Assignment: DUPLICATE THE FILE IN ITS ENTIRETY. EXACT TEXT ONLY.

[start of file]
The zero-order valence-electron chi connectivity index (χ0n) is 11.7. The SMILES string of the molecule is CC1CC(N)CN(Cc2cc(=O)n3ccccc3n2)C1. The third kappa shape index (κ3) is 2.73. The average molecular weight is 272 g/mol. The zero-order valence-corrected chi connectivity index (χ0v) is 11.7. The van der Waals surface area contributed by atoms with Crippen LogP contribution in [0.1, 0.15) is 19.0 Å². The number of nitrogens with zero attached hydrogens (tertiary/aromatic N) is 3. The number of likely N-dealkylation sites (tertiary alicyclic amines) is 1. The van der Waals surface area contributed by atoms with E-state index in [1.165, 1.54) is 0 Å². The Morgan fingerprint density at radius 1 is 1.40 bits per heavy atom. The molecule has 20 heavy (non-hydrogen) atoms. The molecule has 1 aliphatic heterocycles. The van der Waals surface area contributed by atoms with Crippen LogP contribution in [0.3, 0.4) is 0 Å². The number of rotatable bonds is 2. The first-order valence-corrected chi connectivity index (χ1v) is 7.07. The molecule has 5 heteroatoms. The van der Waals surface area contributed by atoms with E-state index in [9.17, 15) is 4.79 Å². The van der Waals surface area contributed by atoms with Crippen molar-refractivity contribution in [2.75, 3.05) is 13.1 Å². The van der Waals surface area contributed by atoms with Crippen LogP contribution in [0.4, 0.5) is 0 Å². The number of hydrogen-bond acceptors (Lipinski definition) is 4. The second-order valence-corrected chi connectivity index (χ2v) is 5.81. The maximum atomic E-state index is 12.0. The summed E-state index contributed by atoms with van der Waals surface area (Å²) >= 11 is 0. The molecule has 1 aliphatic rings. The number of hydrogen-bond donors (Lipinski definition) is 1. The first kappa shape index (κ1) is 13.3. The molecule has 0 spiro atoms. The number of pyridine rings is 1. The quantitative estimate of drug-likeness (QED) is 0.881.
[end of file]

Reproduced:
The zero-order valence-electron chi connectivity index (χ0n) is 11.7. The SMILES string of the molecule is CC1CC(N)CN(Cc2cc(=O)n3ccccc3n2)C1. The third kappa shape index (κ3) is 2.73. The average molecular weight is 272 g/mol. The zero-order valence-corrected chi connectivity index (χ0v) is 11.7. The van der Waals surface area contributed by atoms with Crippen LogP contribution in [0.1, 0.15) is 19.0 Å². The number of nitrogens with zero attached hydrogens (tertiary/aromatic N) is 3. The number of likely N-dealkylation sites (tertiary alicyclic amines) is 1. The van der Waals surface area contributed by atoms with E-state index in [1.165, 1.54) is 0 Å². The Morgan fingerprint density at radius 1 is 1.40 bits per heavy atom. The molecule has 20 heavy (non-hydrogen) atoms. The molecule has 1 aliphatic heterocycles. The van der Waals surface area contributed by atoms with Crippen LogP contribution in [0.3, 0.4) is 0 Å². The number of rotatable bonds is 2. The first-order valence-corrected chi connectivity index (χ1v) is 7.07. The molecule has 5 heteroatoms. The van der Waals surface area contributed by atoms with E-state index in [9.17, 15) is 4.79 Å². The van der Waals surface area contributed by atoms with Crippen molar-refractivity contribution in [2.75, 3.05) is 13.1 Å². The van der Waals surface area contributed by atoms with Crippen LogP contribution in [0.4, 0.5) is 0 Å². The number of hydrogen-bond acceptors (Lipinski definition) is 4. The second-order valence-corrected chi connectivity index (χ2v) is 5.81. The maximum atomic E-state index is 12.0. The summed E-state index contributed by atoms with van der Waals surface area (Å²) >= 11 is 0. The molecule has 1 aliphatic rings. The number of hydrogen-bond donors (Lipinski definition) is 1. The first kappa shape index (κ1) is 13.3. The molecule has 0 spiro atoms. The number of pyridine rings is 1. The quantitative estimate of drug-likeness (QED) is 0.881.